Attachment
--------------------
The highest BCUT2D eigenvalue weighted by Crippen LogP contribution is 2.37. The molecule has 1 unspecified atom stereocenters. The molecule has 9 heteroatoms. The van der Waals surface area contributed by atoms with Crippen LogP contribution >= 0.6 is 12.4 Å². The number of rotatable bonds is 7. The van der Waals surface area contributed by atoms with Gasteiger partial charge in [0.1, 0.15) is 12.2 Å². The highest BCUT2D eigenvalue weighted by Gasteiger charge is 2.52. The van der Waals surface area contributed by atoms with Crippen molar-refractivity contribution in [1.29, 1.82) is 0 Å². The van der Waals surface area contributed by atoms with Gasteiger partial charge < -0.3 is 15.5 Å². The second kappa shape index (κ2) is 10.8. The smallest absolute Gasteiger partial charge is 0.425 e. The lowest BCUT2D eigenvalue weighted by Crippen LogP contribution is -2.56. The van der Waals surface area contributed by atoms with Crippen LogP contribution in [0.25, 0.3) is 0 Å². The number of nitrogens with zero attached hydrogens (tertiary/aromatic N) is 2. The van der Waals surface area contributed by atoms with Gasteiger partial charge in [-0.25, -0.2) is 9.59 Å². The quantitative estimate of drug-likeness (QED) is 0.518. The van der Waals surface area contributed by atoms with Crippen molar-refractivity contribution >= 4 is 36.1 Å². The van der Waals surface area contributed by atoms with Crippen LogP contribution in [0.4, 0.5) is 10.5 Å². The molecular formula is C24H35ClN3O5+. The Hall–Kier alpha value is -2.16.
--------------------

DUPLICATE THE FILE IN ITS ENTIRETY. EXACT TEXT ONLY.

The highest BCUT2D eigenvalue weighted by Crippen LogP contribution is 2.37. The molecule has 1 unspecified atom stereocenters. The molecule has 9 heteroatoms. The van der Waals surface area contributed by atoms with Crippen LogP contribution >= 0.6 is 12.4 Å². The number of rotatable bonds is 7. The van der Waals surface area contributed by atoms with Gasteiger partial charge in [0.1, 0.15) is 12.2 Å². The highest BCUT2D eigenvalue weighted by Gasteiger charge is 2.52. The van der Waals surface area contributed by atoms with Crippen molar-refractivity contribution in [1.29, 1.82) is 0 Å². The van der Waals surface area contributed by atoms with Gasteiger partial charge < -0.3 is 15.5 Å². The second kappa shape index (κ2) is 10.8. The smallest absolute Gasteiger partial charge is 0.425 e. The lowest BCUT2D eigenvalue weighted by Crippen LogP contribution is -2.56. The van der Waals surface area contributed by atoms with Crippen LogP contribution in [0.25, 0.3) is 0 Å². The number of nitrogens with zero attached hydrogens (tertiary/aromatic N) is 2. The van der Waals surface area contributed by atoms with Gasteiger partial charge in [-0.25, -0.2) is 9.59 Å². The quantitative estimate of drug-likeness (QED) is 0.518. The van der Waals surface area contributed by atoms with Crippen molar-refractivity contribution >= 4 is 36.1 Å². The van der Waals surface area contributed by atoms with Crippen LogP contribution in [0.4, 0.5) is 10.5 Å². The molecular formula is C24H35ClN3O5+. The Hall–Kier alpha value is -2.16.